Migradollars and Latin America’s Economic Development

Self-Financing: Remittances are Big Business in Latin America

Remittances, the funds sent by foreign-based Latin American workers to their families back home (also called migradollars in Mexico where they constitute the third highest source of income after oil exports and tourism), represent one of the major economic trends shaping Latin America’s recent development. They are considerably more important than official development assistance (ODA) and equal the foreign direct investment (FDI) volume for the region. In some of the poorest countries of the hemisphere (Haiti, Guyana and Honduras, to name a few) they account for more than 10% of the GDP, and, in several Latin American countries, remittances per capita readings are higher than the GDP per capita of the poorest 40% of the population.

Despite their prevalence and assumed transcendent importance, the transfer of these funds back to the motherland have not been extensively studied. Indeed, remittances signify a relatively new economic phenomena; they are hard to track and only have been registered by the Inter-American Development Bank (IADB) for the past 10 years. The current economic and financial crisis has resulted in the first drop in remittances since those transfers were first to be tracked and gives us further insight into their impact on the region. It is therefore a felicitous occasion to examine remittances and to see what impact they have on economic development in Latin America.

Increasing migration and low transaction costs: the two reasons behind the spectacular rise in remittances sent to Latin America
Remittances sent back to Latin American countries have increased by an average of 15% every year from 1998 to 2008, when they amounted to a total of $70 billion. Effectively, this has made Latin America their top destination in the world (in both absolute and per capita statistics). This dramatic upsurge also may reflect the recent improvements in data collection, but it is first and foremost due to the increase in migration and the reduction of remittance transaction costs over the past 20 years.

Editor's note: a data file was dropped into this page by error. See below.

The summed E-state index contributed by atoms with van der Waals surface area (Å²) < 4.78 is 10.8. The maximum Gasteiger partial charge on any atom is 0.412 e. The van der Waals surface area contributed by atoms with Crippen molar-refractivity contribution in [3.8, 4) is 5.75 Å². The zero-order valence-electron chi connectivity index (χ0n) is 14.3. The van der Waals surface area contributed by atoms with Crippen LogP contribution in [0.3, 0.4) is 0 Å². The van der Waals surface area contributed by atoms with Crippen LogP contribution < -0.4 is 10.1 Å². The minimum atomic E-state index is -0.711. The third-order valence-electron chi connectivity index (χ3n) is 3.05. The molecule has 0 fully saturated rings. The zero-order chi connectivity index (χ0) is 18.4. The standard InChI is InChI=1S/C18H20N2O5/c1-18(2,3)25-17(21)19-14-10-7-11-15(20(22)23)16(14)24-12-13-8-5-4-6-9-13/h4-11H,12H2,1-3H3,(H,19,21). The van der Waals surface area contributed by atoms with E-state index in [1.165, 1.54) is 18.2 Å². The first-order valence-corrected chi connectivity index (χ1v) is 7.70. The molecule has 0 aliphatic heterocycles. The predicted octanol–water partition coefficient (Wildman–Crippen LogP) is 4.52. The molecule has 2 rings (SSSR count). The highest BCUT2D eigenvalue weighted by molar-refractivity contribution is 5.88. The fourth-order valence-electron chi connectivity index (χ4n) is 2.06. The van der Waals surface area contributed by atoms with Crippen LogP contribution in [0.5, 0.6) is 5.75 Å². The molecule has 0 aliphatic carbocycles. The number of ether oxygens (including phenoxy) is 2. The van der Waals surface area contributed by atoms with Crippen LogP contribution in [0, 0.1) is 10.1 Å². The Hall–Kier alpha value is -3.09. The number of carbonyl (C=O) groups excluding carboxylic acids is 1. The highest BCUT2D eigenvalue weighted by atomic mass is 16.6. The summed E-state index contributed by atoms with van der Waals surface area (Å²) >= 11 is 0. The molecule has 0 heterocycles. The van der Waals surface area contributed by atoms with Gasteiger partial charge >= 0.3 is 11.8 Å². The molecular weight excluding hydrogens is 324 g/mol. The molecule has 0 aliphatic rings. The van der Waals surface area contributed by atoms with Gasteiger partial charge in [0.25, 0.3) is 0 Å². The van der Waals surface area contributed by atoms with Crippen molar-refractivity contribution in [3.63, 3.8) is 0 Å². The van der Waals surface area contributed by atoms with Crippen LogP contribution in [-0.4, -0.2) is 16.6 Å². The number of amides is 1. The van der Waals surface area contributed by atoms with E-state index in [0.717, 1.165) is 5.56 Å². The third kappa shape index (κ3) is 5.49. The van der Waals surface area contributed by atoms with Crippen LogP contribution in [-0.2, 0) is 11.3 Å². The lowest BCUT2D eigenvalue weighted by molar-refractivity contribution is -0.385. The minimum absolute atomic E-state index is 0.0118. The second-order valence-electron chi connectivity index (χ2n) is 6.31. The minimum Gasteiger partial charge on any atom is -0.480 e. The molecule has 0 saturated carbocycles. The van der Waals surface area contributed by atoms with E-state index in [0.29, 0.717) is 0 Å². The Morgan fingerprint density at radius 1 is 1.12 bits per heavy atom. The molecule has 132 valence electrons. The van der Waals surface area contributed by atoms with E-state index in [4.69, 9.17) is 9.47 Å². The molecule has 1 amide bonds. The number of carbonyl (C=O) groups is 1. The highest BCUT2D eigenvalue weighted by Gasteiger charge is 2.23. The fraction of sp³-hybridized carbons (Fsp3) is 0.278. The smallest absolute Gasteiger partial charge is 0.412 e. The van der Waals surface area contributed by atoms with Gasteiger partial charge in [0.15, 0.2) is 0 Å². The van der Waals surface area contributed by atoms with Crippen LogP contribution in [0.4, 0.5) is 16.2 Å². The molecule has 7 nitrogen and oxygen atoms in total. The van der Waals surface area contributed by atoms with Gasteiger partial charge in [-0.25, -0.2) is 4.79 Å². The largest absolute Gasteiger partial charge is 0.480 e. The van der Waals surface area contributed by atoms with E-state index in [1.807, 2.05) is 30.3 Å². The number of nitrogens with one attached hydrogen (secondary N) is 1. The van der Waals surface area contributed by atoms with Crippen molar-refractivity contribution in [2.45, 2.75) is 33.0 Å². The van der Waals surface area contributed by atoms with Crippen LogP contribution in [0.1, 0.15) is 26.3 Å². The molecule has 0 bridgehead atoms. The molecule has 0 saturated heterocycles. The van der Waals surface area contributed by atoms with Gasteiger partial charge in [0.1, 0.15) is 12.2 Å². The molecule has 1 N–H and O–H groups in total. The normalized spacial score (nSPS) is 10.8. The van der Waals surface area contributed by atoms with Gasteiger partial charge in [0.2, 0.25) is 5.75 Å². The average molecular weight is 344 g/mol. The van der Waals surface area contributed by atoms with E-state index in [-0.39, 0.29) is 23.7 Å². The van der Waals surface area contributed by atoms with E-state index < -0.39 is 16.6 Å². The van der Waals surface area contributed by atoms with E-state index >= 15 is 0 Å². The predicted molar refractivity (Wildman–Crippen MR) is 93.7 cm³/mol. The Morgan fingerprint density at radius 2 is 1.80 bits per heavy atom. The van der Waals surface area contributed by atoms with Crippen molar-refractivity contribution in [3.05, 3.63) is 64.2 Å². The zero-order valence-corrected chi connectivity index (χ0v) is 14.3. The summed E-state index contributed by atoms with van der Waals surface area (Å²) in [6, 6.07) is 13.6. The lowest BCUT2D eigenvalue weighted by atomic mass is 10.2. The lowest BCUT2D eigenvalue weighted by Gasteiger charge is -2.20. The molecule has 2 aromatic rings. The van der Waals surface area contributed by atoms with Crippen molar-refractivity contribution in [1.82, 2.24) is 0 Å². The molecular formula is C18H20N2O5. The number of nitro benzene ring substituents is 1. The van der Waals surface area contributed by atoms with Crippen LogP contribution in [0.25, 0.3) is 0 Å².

Even though remittances come to Latin American from diasporas in various regions of the world (Ecuadorians in Spain, Brazilians in Japan, etc.), and sometimes from within Latin America itself (for instance from the Bolivians in Argentina and the Haitians in the Dominican Republic), 80% of the funds at play are transferred from the United States. The majority of remitters are working class males between the ages of 20 and 50 years old who left their home country in the last fifteen years. They now send approximately 10% of their income every month to their direct family members (wives, parents, siblings and children). Apart from those general characteristics, the social and economic background of remitters strongly depends on their country origin and where they are now located. For example, remitters often are more skilled when they come from South America or the Caribbean, since the costs of moving to the U.S. (with or without proper documents) are higher than they are for Central Americans.
As the number of migrants from Latin America has skyrocketed over recent decades (according to the U.S. census, between 1980 and 2000, 12 million persons born somewhere in Latin America have entered the U.S.), flows of remittances have followed the same upward trend. Similar statistics have attracted the attention of banks and financial transfer companies. Consequently, the number of companies offering to broker the transfer of funds to Latin America has increased, resulting in a higher level of competition and a drop in transaction costs. This has provided even greater incentives to migrants to send even more remittances. Thanks to this cycle, transaction fees are now only between 5% and 10% of the amount sent, compared to a much higher average from Europe to Western Africa.

The 2007-2010 crisis and its consequences
The increase in remittances was halted in the last quarter of 2008 and the amount sent to Latin America started to recede in 2009. This drop surprised several analysts since remittances were supposed to have a counter-cyclical effect. For instance, the late 2001 crisis did not adversely affect remittances at all even though Latino unemployment in the U.S. increased at the time. This was because the increase was only marginal, with the number of remitters still increasing. But the current economic crisis is having a major and direct impact on the sectors featuring heavy concentrations of migrant workers, such as construction, manufacturing and tourism. However, while in 2009 almost 45% of the remitters living in the U.S. sent less money home than they did the year before, remittances are likely to stabilize for 2010.